But isolating standout moments isnât fair to the way Regular Lovers actually works: I took reams of notes during the movie, but Iâll be damned if I can remember the scenes or dialogues that most of them are in reference to. What really lingers is the impression of having been somewhere fragile, foolish, and lovely for the filmâs three hoursâamong a young generation solipsistically convinced of their significance and historical import: key is a pot-hazy drift-off dream in which Francois imagines his brothers-in-arms as a mob of Jacobinsâdeposed militiamen in dirty tunics and scythe-wielding sans culottesârolling an antique cannon through the streets. But in life, as in the dream, the rebellion breaks rank and scatters.
One might encapsulate Regular Lovers as fragments of an after-the-revolution comedownâone reviewer broke down the filmâs formula as âone third idealism, two thirds disillusionmentââbut I donât think that either-or polarity is quite equal to Garrelâs movie. You can detect an older man looking back dubiously towards youthâs utopianism and us-against-them ethos even at the height of the filmâs rather languid fervor: the jabber between the movementâs leaders is a muddled mockery and a âpigâ police inspector who visits the kidâs house turns out to be a benevolently paternal art lover.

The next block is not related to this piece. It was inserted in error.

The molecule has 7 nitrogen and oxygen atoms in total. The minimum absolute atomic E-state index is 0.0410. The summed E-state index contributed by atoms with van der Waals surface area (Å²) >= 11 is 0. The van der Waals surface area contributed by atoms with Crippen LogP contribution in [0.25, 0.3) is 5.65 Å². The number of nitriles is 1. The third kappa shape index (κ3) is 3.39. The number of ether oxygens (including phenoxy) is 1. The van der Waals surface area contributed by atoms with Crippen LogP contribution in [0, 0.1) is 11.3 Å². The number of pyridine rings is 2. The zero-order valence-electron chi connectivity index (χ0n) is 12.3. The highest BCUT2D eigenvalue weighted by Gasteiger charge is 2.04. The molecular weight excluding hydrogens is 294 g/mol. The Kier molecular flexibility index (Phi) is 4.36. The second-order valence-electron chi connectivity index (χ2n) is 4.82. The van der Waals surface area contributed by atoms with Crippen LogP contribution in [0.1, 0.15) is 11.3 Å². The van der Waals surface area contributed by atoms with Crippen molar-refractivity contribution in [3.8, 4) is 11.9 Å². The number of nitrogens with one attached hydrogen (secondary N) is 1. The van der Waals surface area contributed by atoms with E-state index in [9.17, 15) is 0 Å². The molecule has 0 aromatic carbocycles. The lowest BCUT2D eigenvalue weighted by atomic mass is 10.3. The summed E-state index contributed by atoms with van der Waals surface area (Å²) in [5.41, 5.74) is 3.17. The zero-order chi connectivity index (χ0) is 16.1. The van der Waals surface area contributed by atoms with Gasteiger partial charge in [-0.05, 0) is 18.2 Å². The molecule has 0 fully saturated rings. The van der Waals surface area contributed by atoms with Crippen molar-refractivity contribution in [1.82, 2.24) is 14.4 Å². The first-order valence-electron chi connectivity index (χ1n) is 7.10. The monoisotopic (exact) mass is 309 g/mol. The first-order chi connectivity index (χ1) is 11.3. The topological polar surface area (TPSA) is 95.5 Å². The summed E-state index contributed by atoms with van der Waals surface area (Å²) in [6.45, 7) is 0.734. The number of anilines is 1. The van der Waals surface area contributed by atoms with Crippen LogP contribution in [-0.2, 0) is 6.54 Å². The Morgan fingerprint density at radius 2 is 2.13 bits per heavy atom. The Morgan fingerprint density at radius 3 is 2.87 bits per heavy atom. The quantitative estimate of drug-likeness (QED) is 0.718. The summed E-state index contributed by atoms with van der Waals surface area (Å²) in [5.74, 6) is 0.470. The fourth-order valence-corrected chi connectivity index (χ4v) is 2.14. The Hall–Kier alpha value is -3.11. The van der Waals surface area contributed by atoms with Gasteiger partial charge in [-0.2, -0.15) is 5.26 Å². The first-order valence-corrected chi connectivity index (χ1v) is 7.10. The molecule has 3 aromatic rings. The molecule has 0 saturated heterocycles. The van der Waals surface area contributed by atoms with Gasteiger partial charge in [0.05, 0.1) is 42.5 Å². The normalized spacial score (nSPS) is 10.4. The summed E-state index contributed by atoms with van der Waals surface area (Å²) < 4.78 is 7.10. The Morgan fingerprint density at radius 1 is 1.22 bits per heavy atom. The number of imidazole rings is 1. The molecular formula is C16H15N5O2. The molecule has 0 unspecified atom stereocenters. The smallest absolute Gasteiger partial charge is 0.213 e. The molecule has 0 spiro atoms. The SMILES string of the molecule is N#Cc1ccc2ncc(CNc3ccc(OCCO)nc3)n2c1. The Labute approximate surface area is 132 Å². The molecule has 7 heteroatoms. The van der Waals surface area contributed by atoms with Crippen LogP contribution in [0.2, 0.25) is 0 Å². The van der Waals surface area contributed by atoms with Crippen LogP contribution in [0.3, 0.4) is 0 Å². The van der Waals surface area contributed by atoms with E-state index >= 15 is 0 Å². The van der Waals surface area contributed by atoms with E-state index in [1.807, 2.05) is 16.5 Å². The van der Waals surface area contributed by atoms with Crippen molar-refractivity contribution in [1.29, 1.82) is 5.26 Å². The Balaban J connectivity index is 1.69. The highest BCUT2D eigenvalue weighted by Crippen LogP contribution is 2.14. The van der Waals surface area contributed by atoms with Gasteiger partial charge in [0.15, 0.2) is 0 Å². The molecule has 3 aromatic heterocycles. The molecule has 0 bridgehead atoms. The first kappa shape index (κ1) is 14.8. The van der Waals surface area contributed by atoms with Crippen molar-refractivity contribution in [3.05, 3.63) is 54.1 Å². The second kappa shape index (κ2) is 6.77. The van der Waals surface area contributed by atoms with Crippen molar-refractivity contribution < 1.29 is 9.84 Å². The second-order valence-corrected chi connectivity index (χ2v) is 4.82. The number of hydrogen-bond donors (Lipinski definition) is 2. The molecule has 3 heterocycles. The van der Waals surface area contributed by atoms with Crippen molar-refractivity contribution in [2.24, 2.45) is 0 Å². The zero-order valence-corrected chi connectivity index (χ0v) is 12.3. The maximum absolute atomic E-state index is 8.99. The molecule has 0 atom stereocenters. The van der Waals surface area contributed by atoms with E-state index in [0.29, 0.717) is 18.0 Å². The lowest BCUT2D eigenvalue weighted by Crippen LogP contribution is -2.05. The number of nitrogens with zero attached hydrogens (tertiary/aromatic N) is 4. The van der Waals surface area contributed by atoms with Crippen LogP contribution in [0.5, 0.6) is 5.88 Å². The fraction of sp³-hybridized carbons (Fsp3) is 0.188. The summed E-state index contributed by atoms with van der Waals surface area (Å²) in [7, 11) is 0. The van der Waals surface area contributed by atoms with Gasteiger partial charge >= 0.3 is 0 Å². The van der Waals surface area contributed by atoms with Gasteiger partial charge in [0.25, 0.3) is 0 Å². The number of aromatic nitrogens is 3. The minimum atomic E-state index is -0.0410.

Thereâs room for more than one disappointment: after the coup has dissipated, Francois replaces his wide utopian ideal with a narrower but no less grandiose one, the Egalitarian Love-In at the End of History is replaced by Love Everlasting. Francoisâs verse hints at a long acquaintance with melancholy (âthe terrible roar of nothingnessâ), and he pushes a slender pistol to his temple in a gesture of practiced poetic despair, but he has full faith in redemption through one absolute or Anotherâso he keeps pressing Lilie to promise him eternity, which she does, though with ambiguous eyes. A crash is as good as inevitable, and the filmâs fall-off ending only increases Regular Loversâ passing resemblance to Robert Bressonâs litany of disappointments, The Devil, Probably (1977). But I think that Garrelâs film, better than Bressonâs, may deserve the unusual praise offered by Francois Truffaut after seeing Devil; for him it was the beauty of that filmâs leads that âanimate the filmâŚand I am insisting on their beauty because it is in part the subject of the film: wasted beauty, wasted youth.â Regular Lovers is a sad, admiring movie about love at 20, basking in the flare of the impossible potential pompous kids can find in the world, and the loveliness of that impossibility.